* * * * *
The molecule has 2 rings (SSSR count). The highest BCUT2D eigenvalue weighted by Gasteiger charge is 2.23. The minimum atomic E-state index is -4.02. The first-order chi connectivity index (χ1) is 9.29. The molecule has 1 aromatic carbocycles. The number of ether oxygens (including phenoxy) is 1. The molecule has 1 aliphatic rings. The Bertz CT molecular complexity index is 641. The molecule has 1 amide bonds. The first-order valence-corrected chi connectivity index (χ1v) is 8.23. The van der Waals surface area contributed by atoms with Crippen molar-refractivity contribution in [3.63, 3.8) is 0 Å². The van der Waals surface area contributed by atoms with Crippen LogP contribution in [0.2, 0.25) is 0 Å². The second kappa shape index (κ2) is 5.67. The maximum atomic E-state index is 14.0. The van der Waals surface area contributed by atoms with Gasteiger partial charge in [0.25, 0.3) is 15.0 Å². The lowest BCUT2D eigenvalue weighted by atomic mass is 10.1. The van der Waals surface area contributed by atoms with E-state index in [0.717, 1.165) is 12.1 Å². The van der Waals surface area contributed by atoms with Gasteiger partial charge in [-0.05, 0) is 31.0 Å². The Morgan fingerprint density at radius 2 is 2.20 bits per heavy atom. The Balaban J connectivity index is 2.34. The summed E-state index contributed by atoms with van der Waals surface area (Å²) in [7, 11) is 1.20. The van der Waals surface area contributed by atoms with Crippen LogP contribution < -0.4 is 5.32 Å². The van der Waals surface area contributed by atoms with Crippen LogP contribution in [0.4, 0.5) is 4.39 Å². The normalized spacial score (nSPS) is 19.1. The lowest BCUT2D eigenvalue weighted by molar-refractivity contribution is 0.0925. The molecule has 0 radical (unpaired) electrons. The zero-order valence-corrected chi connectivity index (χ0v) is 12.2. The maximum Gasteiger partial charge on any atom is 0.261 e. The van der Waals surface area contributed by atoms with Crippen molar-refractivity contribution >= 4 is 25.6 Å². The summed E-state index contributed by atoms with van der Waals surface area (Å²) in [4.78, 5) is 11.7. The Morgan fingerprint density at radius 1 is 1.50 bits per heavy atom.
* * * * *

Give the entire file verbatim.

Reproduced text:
The molecule has 2 rings (SSSR count). The highest BCUT2D eigenvalue weighted by Gasteiger charge is 2.23. The minimum atomic E-state index is -4.02. The first-order chi connectivity index (χ1) is 9.29. The molecule has 1 aromatic carbocycles. The number of ether oxygens (including phenoxy) is 1. The molecule has 1 aliphatic rings. The Bertz CT molecular complexity index is 641. The molecule has 1 amide bonds. The first-order valence-corrected chi connectivity index (χ1v) is 8.23. The van der Waals surface area contributed by atoms with Crippen molar-refractivity contribution in [3.63, 3.8) is 0 Å². The van der Waals surface area contributed by atoms with Crippen LogP contribution in [0.2, 0.25) is 0 Å². The second kappa shape index (κ2) is 5.67. The maximum atomic E-state index is 14.0. The van der Waals surface area contributed by atoms with Gasteiger partial charge in [0.25, 0.3) is 15.0 Å². The lowest BCUT2D eigenvalue weighted by atomic mass is 10.1. The van der Waals surface area contributed by atoms with E-state index in [0.717, 1.165) is 12.1 Å². The van der Waals surface area contributed by atoms with Gasteiger partial charge in [-0.05, 0) is 31.0 Å². The Morgan fingerprint density at radius 2 is 2.20 bits per heavy atom. The Balaban J connectivity index is 2.34. The summed E-state index contributed by atoms with van der Waals surface area (Å²) in [7, 11) is 1.20. The van der Waals surface area contributed by atoms with Crippen LogP contribution < -0.4 is 5.32 Å². The van der Waals surface area contributed by atoms with Crippen LogP contribution in [0.4, 0.5) is 4.39 Å². The normalized spacial score (nSPS) is 19.1. The lowest BCUT2D eigenvalue weighted by molar-refractivity contribution is 0.0925. The molecule has 0 radical (unpaired) electrons. The zero-order valence-corrected chi connectivity index (χ0v) is 12.2. The maximum Gasteiger partial charge on any atom is 0.261 e. The van der Waals surface area contributed by atoms with Crippen molar-refractivity contribution >= 4 is 25.6 Å². The summed E-state index contributed by atoms with van der Waals surface area (Å²) in [4.78, 5) is 11.7. The Morgan fingerprint density at radius 1 is 1.50 bits per heavy atom.